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The decline of the scientic method?

post #1 of 11
Thread Starter 

Just ran across some interesting articles/studies and thought I would share.  They aren't about vaccinations, but what they have to say definitely do affect the Proof that is given for reasons to or not to vaccinate, or the safety and effectiveness that is claimed in studies that are PUBLISHED.

 

http://www.newyorker.com/reporting/2010/12/13/101213fa_fact_lehrer?currentPage=1

http://www.ncbi.nlm.nih.gov/pmc/articles/PMC1182327/

 

One is from a few years ago, but I found it interesting to read in addition to the article from last December.

post #2 of 11

Great links. Thanks!

post #3 of 11

These are great articles! I read an the article about John Ionnidis in the Atlantic earlier this year, and I found it really fascinating. It is a great reminder that "science" is unavoidably human. 

post #4 of 11

Those of you have not seen it yet might be interested in my latest column:

The Attempted Hijacking of “Science” by the Ultra Pro-Vaccine Crowd

http://www.vaccinationnews.com/20110921TheAttemptedHijackingGottsteinS

 

All the best,

Sandy

post #5 of 11

Thanks so much Sandy. The use of the term "science" of late is very troubling. I am very wary when I see it used in this way.

 

A recent infuriating example from the New York Times regarding the Michelle Bachman HPV comments:

 

"The issue pushes many buttons with conservatives: overreach of government in health care decisions, suspicion that sex education leads to promiscuity and even the belief — debunked by science — that childhood vaccinations may be linked to mental disorders."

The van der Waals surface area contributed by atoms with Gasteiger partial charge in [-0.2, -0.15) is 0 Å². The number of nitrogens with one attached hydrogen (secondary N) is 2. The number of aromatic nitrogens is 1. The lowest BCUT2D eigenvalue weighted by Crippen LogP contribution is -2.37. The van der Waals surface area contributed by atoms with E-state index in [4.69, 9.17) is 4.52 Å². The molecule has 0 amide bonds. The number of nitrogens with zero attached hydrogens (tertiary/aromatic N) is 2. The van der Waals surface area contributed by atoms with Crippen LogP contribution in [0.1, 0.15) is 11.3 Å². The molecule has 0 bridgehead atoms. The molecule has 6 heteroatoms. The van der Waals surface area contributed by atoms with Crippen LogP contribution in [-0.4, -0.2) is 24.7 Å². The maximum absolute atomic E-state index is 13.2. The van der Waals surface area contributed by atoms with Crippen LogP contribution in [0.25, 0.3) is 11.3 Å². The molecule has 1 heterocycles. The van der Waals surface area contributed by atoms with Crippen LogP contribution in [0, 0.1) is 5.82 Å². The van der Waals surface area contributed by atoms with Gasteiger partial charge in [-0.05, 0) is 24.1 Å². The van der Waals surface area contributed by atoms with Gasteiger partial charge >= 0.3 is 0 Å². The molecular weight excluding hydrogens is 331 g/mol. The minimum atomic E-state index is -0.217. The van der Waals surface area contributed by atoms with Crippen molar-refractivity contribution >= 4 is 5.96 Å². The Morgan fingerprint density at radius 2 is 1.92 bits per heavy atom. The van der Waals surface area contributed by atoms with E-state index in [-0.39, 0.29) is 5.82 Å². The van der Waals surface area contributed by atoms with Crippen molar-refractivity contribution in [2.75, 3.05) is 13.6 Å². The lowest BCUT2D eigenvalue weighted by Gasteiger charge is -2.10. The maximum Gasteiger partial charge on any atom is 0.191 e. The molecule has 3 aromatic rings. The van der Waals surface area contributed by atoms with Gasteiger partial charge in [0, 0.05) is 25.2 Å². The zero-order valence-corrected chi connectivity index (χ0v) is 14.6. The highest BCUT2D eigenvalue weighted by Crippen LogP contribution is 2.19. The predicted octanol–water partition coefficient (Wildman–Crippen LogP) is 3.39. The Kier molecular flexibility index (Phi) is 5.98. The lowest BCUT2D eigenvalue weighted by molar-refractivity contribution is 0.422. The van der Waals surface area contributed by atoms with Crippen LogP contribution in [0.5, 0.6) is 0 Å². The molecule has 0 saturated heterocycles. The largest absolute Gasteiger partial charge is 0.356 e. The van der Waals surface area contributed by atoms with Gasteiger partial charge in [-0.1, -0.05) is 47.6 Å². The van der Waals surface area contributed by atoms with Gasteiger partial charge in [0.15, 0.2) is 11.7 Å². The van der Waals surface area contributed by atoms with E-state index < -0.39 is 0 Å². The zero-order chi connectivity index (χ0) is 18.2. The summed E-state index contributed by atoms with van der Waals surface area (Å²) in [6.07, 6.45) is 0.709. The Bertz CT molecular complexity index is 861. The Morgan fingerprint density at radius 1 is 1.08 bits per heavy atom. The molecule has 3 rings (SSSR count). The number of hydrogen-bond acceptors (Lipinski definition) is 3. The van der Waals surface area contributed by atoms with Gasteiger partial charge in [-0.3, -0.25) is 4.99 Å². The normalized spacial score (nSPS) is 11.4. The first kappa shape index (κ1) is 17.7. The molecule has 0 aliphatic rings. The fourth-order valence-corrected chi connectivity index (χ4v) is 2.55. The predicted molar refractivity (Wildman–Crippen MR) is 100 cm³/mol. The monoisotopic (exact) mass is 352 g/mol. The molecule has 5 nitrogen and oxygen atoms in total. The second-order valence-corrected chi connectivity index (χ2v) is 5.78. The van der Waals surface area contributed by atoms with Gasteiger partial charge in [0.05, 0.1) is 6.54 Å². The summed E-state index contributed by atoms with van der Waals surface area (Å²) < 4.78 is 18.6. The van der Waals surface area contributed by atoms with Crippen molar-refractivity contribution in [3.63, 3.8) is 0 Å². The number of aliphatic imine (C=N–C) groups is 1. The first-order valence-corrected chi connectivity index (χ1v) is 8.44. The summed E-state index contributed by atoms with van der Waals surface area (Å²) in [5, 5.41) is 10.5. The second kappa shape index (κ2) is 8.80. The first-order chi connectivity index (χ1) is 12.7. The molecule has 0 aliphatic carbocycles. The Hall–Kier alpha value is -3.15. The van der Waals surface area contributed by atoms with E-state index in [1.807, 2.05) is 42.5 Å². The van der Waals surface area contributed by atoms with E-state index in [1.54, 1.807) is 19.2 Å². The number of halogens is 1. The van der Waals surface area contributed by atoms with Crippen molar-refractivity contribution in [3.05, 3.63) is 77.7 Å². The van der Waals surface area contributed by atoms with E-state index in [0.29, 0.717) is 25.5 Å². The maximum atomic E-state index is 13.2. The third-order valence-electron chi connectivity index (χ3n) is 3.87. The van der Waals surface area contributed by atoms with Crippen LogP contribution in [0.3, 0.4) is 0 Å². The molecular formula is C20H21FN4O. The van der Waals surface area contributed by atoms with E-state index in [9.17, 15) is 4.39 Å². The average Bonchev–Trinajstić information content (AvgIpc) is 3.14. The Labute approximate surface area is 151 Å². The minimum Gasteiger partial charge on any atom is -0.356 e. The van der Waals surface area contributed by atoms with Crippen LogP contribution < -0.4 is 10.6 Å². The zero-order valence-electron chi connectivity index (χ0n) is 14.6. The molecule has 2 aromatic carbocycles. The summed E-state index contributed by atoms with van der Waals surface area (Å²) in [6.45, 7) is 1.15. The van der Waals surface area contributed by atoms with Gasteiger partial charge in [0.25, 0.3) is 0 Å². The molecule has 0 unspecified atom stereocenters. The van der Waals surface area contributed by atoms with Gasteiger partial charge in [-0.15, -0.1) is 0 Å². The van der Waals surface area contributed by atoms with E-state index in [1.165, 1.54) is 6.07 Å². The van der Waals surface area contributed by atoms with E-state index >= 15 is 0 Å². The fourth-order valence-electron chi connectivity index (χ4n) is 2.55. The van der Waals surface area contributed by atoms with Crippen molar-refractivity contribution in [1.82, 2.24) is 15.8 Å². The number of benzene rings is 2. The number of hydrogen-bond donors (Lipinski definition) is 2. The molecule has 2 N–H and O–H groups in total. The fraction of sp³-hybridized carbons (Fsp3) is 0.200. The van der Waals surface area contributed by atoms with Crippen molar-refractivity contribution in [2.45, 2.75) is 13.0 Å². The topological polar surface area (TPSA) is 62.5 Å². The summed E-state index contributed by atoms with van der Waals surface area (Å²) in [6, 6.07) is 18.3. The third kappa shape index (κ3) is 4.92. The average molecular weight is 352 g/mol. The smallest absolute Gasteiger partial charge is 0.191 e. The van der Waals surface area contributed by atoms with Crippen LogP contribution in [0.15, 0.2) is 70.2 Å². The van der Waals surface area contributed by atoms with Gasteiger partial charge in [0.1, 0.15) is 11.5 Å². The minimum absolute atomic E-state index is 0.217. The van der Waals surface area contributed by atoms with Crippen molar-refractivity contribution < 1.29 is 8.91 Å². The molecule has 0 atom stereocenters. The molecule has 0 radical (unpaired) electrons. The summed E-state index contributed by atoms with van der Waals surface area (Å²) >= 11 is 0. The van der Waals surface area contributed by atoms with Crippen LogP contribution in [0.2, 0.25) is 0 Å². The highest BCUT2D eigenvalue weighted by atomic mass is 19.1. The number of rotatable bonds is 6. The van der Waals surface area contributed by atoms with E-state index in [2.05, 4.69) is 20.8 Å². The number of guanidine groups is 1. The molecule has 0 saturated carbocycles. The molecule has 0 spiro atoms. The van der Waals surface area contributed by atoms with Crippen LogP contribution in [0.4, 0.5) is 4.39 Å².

http://www.nytimes.com/2011/09/14/us/politics/republican-candidates-battle-over-hpv-vaccine.html

 

What does that mean?

 

 

post #6 of 11

annjo, What does that mean, indeed?

post #7 of 11

This is their talking point. They say debunked, and it is repeated by all the parents. Did the parents research if it was really debunked, and how? No, since the news said so, then it must be true.

 

post #8 of 11
I guess its simplistic way of saying science does not support a causation link. The trouble is that the phrase is dismissive and doesn't encourage discussion.
post #9 of 11

Very interesting articles shining pearl. 

 

Thank you. 

post #10 of 11

Those who say the science does not support a causation link are very selective about what they call "science" and tend to dismiss or ignore that which doesn't support concerns about vaccination.  And they do not appear at all concerned about the influence industry has on what does get studied and published.

post #11 of 11

Agreed! Investigation of hypotheses regarding vaccine safety do not occur in a setting of free scientific inquiry. The scientific method isn't even relevant if QUESTIONS ARE NEVER ASKED. Even setting aside the very significant issue of funding, only a very brave--or maybe naive-- researcher would dare wander into this area. Reputations and careers can be lost. I'm sure the example that was made of Andrew Wakefield serves as a cautionary tale for any scientist--as I believe it was meant to.  Merely suggesting an association (NOT causation) between vaccination and autism (for example) immediately sets into motion the full force of the mainstream scientific community that will not hesitate to crush dissent.

 

 

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